• Clean out refrigerator and freezer, making sure to vacuum the grill and coil
  • Remove lint from the hose attached to back of clothes dryer
  • Vacuum baseboards, walls and ceilings, wipe down walls
  • Steam clean carpets and area rugs and upholstery
  • Reseal natural stone surfaces (travertine, etc)
  • Reseal and repair grout in bathtubs and showers
  • Clean window treatments, dust and clean blinds and shutters
  • Remove items from all shelves, dust and clean
  • Oil hinges

Explanation on Long and Short Tax Proration in Ohio

Tax proration can be confusing especially in Greene County and Montgomery County, Ohio where I specialize in selling real estate. The Montgomery County method is short while the Greene County method is long and the counties are located next to each other! It can be difficult to explain different tax proration methods to clients. Hopefully, most real estate agents don’t live in an area where 2 different methods are used. But if you list and close deals in both Greene and Montgomery Counties as I do, it’s important to understand both short and long proration.

In both counties, taxes are billed six months in arrears which usually means at a closing the purchasers will be paying a pro-rated share of taxes for a time period that they did not live on the property.

When the purchasers receive the first tax bill in their new residence, they discover it is for a time period way before they purchased the property and they sometimes feel something was mishandled with the tax proration at closing.

At a closing, the purchasers receive a pro-rated share of taxes from the seller. For example, if a closing is at the end of March, the sellers, under the terms of the standard Purchase Agreement, and using the Montgomery County method of proration (short proration), will owe to the purchasers taxes for 90 days (counting January 1 through March 31). This amount will be credited to the purchasers at closing. Then, when they receive a tax bill in June, they will pay the full amount of that bill. The purchasers will be paying the balance of the six-month period but, keep in mind, this June bill relates to the previous July through December as far as the county is concerned.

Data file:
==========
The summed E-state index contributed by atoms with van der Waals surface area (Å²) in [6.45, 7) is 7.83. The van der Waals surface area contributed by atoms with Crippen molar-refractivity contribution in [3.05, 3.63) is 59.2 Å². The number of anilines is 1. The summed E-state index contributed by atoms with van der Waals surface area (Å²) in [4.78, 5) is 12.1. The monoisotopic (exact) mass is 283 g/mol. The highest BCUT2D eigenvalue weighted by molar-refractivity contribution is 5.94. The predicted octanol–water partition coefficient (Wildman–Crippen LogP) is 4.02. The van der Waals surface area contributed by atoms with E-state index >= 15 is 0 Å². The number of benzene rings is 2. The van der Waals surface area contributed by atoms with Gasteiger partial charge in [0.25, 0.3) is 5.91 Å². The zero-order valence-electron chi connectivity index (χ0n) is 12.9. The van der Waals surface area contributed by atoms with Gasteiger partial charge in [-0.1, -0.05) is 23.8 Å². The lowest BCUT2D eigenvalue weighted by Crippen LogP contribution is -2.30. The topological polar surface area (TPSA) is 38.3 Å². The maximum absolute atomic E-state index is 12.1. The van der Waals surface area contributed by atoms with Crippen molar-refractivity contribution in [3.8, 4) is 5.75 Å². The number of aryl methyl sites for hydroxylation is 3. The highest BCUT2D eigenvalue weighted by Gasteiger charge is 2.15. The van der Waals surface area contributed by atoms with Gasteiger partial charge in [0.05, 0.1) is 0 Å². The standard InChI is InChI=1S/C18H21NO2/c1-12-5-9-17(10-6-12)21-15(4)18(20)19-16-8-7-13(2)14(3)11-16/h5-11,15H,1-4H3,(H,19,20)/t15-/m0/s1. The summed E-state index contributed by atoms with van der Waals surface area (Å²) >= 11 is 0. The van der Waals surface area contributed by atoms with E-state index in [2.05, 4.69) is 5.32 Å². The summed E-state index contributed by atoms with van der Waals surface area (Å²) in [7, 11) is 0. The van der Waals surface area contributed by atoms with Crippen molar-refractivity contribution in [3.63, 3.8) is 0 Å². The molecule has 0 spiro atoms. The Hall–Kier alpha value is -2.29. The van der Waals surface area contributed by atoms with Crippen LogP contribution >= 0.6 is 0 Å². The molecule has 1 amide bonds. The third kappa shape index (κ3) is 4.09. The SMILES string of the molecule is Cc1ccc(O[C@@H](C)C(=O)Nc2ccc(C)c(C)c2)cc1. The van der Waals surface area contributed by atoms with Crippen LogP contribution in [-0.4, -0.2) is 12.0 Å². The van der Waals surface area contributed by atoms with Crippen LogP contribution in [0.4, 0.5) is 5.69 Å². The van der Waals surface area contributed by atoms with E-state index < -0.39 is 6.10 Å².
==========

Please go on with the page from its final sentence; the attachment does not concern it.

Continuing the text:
Other Ohio counties usually do not use the Montgomery County method (short proration) but have the taxes prorated beyond the next bill due (long proration). Traditionally in Greene County, the agreement reached between buyers and sellers is to have the sellers pay taxes for the actual days they owned the property. This is accomplished by having the sellers pay the entire “next” bill after closing and then prorating the bill becoming due six months after that. Using the previous example of a March 31 closing, the sellers would pay the June bill in its entirety and then the December bill would be prorated between sellers and buyers, with the sellers paying approximately 90 days and buyers the remaining 90 days of the six-month period. With the long proration, the sellers are actually paying taxes before they are due. This may be because the buyers are not comfortable with taxes in arrears. Of course, taxes are negotiable and it is important that the closing is consistent with the terms of the purchase agreement so whatever method is agreed upon at the point of a formally accepted offer is what will be performed at closing.

To summarize, there are two common ways of pro-rating taxes – the short proration (Montgomery County method) and the long proration.

Short Proration: Pro-rating the “next” bill will fulfill all requirements of having taxes current, but it relates to six months in arrears.

Long Proration: Pro-rating to actual day of ownership, taxes collected in advance of the bill due. The seller pays the next bill due after closing and pro-rated share of the bill after that.

Keep in mind that if you purchase and sell using the same method, long or short, you will be paying taxes exactly for the number of days you owned the property. The difference is that in the short proration, the number of days does not correspond to the actual days (it’s shifted six months in arrears). In the long proration, it corresponds to the actual days you owned the property. No matter which method is used, it is important that there is a mutual agreement and understanding between the parties regarding the method of tax proration.